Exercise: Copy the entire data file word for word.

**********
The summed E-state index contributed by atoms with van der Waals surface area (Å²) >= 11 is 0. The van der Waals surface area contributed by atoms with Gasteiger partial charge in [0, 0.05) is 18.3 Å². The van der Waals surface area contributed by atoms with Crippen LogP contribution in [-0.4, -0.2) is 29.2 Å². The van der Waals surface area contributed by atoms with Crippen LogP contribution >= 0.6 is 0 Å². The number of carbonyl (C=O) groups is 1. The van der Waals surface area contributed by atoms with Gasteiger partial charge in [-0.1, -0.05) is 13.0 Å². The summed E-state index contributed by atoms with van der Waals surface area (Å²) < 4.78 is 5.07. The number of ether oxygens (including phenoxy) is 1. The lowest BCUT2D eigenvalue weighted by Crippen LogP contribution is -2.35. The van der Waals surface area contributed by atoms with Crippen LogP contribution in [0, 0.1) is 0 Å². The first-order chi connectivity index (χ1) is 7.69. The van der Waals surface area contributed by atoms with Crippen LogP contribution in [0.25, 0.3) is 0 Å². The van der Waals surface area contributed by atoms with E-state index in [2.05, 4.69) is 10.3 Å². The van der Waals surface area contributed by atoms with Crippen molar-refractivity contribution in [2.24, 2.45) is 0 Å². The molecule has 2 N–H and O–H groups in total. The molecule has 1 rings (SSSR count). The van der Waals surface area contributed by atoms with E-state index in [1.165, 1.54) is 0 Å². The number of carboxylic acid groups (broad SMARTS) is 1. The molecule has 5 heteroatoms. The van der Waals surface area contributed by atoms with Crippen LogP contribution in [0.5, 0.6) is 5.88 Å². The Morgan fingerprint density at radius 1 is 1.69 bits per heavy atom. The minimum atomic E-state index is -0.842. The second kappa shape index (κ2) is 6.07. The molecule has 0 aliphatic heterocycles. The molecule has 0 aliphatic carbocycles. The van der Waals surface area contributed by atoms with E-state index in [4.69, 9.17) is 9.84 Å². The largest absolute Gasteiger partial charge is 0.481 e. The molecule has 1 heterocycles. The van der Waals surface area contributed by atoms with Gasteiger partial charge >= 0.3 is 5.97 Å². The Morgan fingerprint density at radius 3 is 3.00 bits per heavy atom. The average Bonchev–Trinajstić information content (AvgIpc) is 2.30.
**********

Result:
The summed E-state index contributed by atoms with van der Waals surface area (Å²) >= 11 is 0. The van der Waals surface area contributed by atoms with Gasteiger partial charge in [0, 0.05) is 18.3 Å². The van der Waals surface area contributed by atoms with Crippen LogP contribution in [-0.4, -0.2) is 29.2 Å². The van der Waals surface area contributed by atoms with Crippen LogP contribution >= 0.6 is 0 Å². The number of carbonyl (C=O) groups is 1. The van der Waals surface area contributed by atoms with Gasteiger partial charge in [-0.1, -0.05) is 13.0 Å². The summed E-state index contributed by atoms with van der Waals surface area (Å²) < 4.78 is 5.07. The number of ether oxygens (including phenoxy) is 1. The lowest BCUT2D eigenvalue weighted by Crippen LogP contribution is -2.35. The van der Waals surface area contributed by atoms with Crippen LogP contribution in [0, 0.1) is 0 Å². The first-order chi connectivity index (χ1) is 7.69. The van der Waals surface area contributed by atoms with Crippen LogP contribution in [0.25, 0.3) is 0 Å². The van der Waals surface area contributed by atoms with E-state index in [2.05, 4.69) is 10.3 Å². The van der Waals surface area contributed by atoms with Crippen molar-refractivity contribution in [2.24, 2.45) is 0 Å². The molecule has 2 N–H and O–H groups in total. The molecule has 1 rings (SSSR count). The van der Waals surface area contributed by atoms with E-state index in [1.165, 1.54) is 0 Å². The number of carboxylic acid groups (broad SMARTS) is 1. The molecule has 5 heteroatoms. The van der Waals surface area contributed by atoms with Crippen LogP contribution in [0.5, 0.6) is 5.88 Å². The Morgan fingerprint density at radius 1 is 1.69 bits per heavy atom. The minimum atomic E-state index is -0.842. The second kappa shape index (κ2) is 6.07. The molecule has 0 aliphatic heterocycles. The molecule has 0 aliphatic carbocycles. The van der Waals surface area contributed by atoms with E-state index in [4.69, 9.17) is 9.84 Å². The largest absolute Gasteiger partial charge is 0.481 e. The molecule has 1 heterocycles. The van der Waals surface area contributed by atoms with Gasteiger partial charge >= 0.3 is 5.97 Å². The Morgan fingerprint density at radius 3 is 3.00 bits per heavy atom. The average Bonchev–Trinajstić information content (AvgIpc) is 2.30.